AT&T says Hurricane Ida had a significant impact on its wireless networks in Louisiana, with only 60% of it operating normally.

The company says that power outages and storm damage are the cause of the decreased service.

"Our Louisiana wireless network is operating at 60% of normal and we have significant outages in New Orleans and Baton Rouge due to power outages, flooding and storm damage," the company said in a news release. "We had key network facilities go offline overnight, and while some have already been restored, some facilities remain down and are inaccessible due to flooding and storm damage."

The company says their Network Disaster Recovery teams are currently, "working to gain access to these locations as soon as possible to restore services."

CNN is owned by AT&T.

12:11 p.m. ET, August 30, 2021

Official track forecasts for Hurricane Ida were accurate, CNN analysis shows

From CNN's Brandon Miller

(CNN)
(CNN)

A CNN analysis of every official forecast for Hurricane Ida from the National Hurricane Center shows that the center’s forecasts for the storm were significantly better than average.

All forecasts showed the storm making a landfall in south-central to southeastern Louisiana. 

Forecast tracks for the storm began on Thursday morning, more than 72 hours in advance of the eventual landfall of the storm. 

A total of 14 forecasts tracks were put out by the NHC between Thursday and Sunday morning. All of them showed landfall less than 50 miles from the actual landfall location of Port Fourchon, Louisiana.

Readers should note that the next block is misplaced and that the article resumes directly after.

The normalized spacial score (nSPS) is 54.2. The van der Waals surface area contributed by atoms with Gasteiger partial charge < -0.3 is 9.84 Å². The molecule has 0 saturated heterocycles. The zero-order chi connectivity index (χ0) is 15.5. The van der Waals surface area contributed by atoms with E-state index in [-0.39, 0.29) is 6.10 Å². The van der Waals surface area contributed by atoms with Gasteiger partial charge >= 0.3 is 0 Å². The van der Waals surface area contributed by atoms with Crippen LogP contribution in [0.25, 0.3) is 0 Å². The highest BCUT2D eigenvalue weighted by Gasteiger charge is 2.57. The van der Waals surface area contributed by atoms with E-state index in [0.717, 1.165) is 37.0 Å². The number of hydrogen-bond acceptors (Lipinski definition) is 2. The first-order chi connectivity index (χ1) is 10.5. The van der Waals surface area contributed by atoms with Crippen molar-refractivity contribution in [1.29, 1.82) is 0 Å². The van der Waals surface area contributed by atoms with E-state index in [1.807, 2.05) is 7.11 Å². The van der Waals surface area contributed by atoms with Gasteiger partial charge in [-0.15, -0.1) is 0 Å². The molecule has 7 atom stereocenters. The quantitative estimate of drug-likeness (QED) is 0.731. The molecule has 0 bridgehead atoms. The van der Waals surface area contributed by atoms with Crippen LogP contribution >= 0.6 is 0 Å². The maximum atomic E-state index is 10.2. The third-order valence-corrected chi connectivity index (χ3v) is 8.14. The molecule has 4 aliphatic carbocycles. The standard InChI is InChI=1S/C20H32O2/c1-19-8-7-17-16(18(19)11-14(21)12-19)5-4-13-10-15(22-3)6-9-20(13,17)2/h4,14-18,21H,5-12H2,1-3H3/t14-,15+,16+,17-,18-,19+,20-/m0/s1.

The first track issued showed the greatest error in distance, showing landfall about 45 miles west of Port Fourchon. The average track error from the NHC at 72-hours lead-time is 96 miles, meaning the forecast showed less than half of the average error for a three-day tropical cyclone forecast. The 48-hour forecast was also nearly half the average error, showing a landfall roughly 35 miles from Port Fourchon (the average error at 48-hours is 65 miles).

12:10 p.m. ET, August 30, 2021

Texas governor deploys firefighters, helicopters, and additional emergency resources to Louisiana

From CNN’s Carma Hassan

Texas Gov. Greg Abbott said the state is sending 132 firefighters, 30 fire engines, 14 crew members, and a helicopter to Louisiana in order to assist with response and recovery efforts.

Texas A&M Task Force One is also providing urban search and rescue capabilities in Louisiana, the governor said in a statement.

"The State of Texas is proud to support our neighbors in Louisiana by sending emergency resources and personnel to assist with the aftermath of Hurricane Ida," Abbott said.